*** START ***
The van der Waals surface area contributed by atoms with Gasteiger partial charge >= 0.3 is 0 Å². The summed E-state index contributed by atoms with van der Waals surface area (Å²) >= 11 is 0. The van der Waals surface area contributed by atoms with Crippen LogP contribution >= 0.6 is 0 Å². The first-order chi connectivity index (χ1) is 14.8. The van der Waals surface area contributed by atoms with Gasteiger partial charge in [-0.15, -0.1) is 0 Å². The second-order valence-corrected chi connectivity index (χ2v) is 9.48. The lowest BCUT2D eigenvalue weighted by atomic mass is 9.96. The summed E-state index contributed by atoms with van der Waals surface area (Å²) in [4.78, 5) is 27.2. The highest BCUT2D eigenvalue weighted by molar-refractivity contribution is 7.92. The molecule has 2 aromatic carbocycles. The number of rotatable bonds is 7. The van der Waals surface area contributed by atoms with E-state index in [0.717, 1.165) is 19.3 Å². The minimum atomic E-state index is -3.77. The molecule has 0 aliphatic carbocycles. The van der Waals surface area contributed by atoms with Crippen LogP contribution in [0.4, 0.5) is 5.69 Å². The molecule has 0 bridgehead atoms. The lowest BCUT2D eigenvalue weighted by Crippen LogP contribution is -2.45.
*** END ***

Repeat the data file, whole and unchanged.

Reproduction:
The van der Waals surface area contributed by atoms with Gasteiger partial charge >= 0.3 is 0 Å². The summed E-state index contributed by atoms with van der Waals surface area (Å²) >= 11 is 0. The van der Waals surface area contributed by atoms with Crippen LogP contribution >= 0.6 is 0 Å². The first-order chi connectivity index (χ1) is 14.8. The van der Waals surface area contributed by atoms with Gasteiger partial charge in [-0.15, -0.1) is 0 Å². The second-order valence-corrected chi connectivity index (χ2v) is 9.48. The lowest BCUT2D eigenvalue weighted by atomic mass is 9.96. The summed E-state index contributed by atoms with van der Waals surface area (Å²) in [4.78, 5) is 27.2. The highest BCUT2D eigenvalue weighted by molar-refractivity contribution is 7.92. The molecule has 2 aromatic carbocycles. The number of rotatable bonds is 7. The van der Waals surface area contributed by atoms with E-state index in [0.717, 1.165) is 19.3 Å². The minimum atomic E-state index is -3.77. The molecule has 0 aliphatic carbocycles. The van der Waals surface area contributed by atoms with Crippen LogP contribution in [0.4, 0.5) is 5.69 Å². The molecule has 0 bridgehead atoms. The lowest BCUT2D eigenvalue weighted by Crippen LogP contribution is -2.45.